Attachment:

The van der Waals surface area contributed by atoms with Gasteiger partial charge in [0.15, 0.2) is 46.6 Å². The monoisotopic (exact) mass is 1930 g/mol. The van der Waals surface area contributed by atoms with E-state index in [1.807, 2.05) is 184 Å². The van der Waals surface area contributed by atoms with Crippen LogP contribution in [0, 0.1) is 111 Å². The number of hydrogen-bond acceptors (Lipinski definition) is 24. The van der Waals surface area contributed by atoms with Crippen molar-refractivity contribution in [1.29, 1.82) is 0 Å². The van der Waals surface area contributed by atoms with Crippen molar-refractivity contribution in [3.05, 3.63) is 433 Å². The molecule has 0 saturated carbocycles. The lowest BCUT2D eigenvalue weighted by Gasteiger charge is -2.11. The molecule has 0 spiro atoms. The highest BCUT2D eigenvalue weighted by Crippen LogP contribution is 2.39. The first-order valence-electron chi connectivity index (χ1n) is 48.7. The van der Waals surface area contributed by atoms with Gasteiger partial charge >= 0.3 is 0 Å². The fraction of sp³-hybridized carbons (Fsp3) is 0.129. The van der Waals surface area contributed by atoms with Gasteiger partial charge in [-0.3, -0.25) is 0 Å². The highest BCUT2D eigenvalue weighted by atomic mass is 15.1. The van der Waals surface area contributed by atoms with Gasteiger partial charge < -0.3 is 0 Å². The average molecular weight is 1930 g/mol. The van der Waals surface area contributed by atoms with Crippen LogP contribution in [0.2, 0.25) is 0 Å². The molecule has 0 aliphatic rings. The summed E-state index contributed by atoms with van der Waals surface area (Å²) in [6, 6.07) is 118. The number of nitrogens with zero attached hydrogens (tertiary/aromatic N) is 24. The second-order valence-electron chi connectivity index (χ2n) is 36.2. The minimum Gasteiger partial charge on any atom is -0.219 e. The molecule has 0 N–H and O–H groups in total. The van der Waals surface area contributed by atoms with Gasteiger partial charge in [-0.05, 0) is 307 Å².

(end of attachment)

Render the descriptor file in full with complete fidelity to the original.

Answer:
The van der Waals surface area contributed by atoms with Gasteiger partial charge in [0.15, 0.2) is 46.6 Å². The monoisotopic (exact) mass is 1930 g/mol. The van der Waals surface area contributed by atoms with E-state index in [1.807, 2.05) is 184 Å². The van der Waals surface area contributed by atoms with Crippen LogP contribution in [0, 0.1) is 111 Å². The number of hydrogen-bond acceptors (Lipinski definition) is 24. The van der Waals surface area contributed by atoms with Crippen molar-refractivity contribution in [1.29, 1.82) is 0 Å². The van der Waals surface area contributed by atoms with Crippen molar-refractivity contribution in [3.05, 3.63) is 433 Å². The molecule has 0 saturated carbocycles. The lowest BCUT2D eigenvalue weighted by Gasteiger charge is -2.11. The molecule has 0 spiro atoms. The highest BCUT2D eigenvalue weighted by Crippen LogP contribution is 2.39. The first-order valence-electron chi connectivity index (χ1n) is 48.7. The van der Waals surface area contributed by atoms with Gasteiger partial charge >= 0.3 is 0 Å². The fraction of sp³-hybridized carbons (Fsp3) is 0.129. The van der Waals surface area contributed by atoms with Gasteiger partial charge in [-0.3, -0.25) is 0 Å². The highest BCUT2D eigenvalue weighted by atomic mass is 15.1. The van der Waals surface area contributed by atoms with Gasteiger partial charge < -0.3 is 0 Å². The average molecular weight is 1930 g/mol. The van der Waals surface area contributed by atoms with Crippen LogP contribution in [0.2, 0.25) is 0 Å². The molecule has 0 aliphatic rings. The summed E-state index contributed by atoms with van der Waals surface area (Å²) in [6, 6.07) is 118. The number of nitrogens with zero attached hydrogens (tertiary/aromatic N) is 24. The second-order valence-electron chi connectivity index (χ2n) is 36.2. The minimum Gasteiger partial charge on any atom is -0.219 e. The molecule has 0 N–H and O–H groups in total. The van der Waals surface area contributed by atoms with Gasteiger partial charge in [-0.05, 0) is 307 Å².